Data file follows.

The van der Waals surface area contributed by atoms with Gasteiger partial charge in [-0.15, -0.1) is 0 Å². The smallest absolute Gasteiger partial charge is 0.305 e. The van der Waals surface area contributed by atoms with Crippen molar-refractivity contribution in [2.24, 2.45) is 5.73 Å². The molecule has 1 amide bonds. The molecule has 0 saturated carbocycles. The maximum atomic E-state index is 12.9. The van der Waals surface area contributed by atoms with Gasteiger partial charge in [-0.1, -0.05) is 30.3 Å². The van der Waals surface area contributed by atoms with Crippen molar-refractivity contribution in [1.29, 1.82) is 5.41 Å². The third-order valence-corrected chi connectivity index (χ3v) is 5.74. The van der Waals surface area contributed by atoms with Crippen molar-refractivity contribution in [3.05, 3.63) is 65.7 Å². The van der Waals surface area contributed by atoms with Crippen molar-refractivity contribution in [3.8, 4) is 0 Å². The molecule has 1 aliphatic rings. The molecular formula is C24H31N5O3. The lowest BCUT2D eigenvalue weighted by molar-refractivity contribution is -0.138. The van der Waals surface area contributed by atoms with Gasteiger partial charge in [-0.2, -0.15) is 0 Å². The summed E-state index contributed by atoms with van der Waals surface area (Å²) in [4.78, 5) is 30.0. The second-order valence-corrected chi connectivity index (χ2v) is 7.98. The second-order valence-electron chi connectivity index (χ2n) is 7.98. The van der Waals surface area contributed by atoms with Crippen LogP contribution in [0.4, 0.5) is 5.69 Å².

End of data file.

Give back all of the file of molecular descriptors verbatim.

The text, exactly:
The van der Waals surface area contributed by atoms with Gasteiger partial charge in [-0.15, -0.1) is 0 Å². The smallest absolute Gasteiger partial charge is 0.305 e. The van der Waals surface area contributed by atoms with Crippen molar-refractivity contribution in [2.24, 2.45) is 5.73 Å². The molecule has 1 amide bonds. The molecule has 0 saturated carbocycles. The maximum atomic E-state index is 12.9. The van der Waals surface area contributed by atoms with Gasteiger partial charge in [-0.1, -0.05) is 30.3 Å². The van der Waals surface area contributed by atoms with Crippen molar-refractivity contribution in [1.29, 1.82) is 5.41 Å². The third-order valence-corrected chi connectivity index (χ3v) is 5.74. The van der Waals surface area contributed by atoms with Crippen molar-refractivity contribution in [3.05, 3.63) is 65.7 Å². The van der Waals surface area contributed by atoms with Crippen molar-refractivity contribution in [3.8, 4) is 0 Å². The molecule has 1 aliphatic rings. The molecular formula is C24H31N5O3. The lowest BCUT2D eigenvalue weighted by molar-refractivity contribution is -0.138. The van der Waals surface area contributed by atoms with Gasteiger partial charge in [-0.2, -0.15) is 0 Å². The summed E-state index contributed by atoms with van der Waals surface area (Å²) in [4.78, 5) is 30.0. The second-order valence-corrected chi connectivity index (χ2v) is 7.98. The second-order valence-electron chi connectivity index (χ2n) is 7.98. The van der Waals surface area contributed by atoms with Crippen LogP contribution in [0.4, 0.5) is 5.69 Å².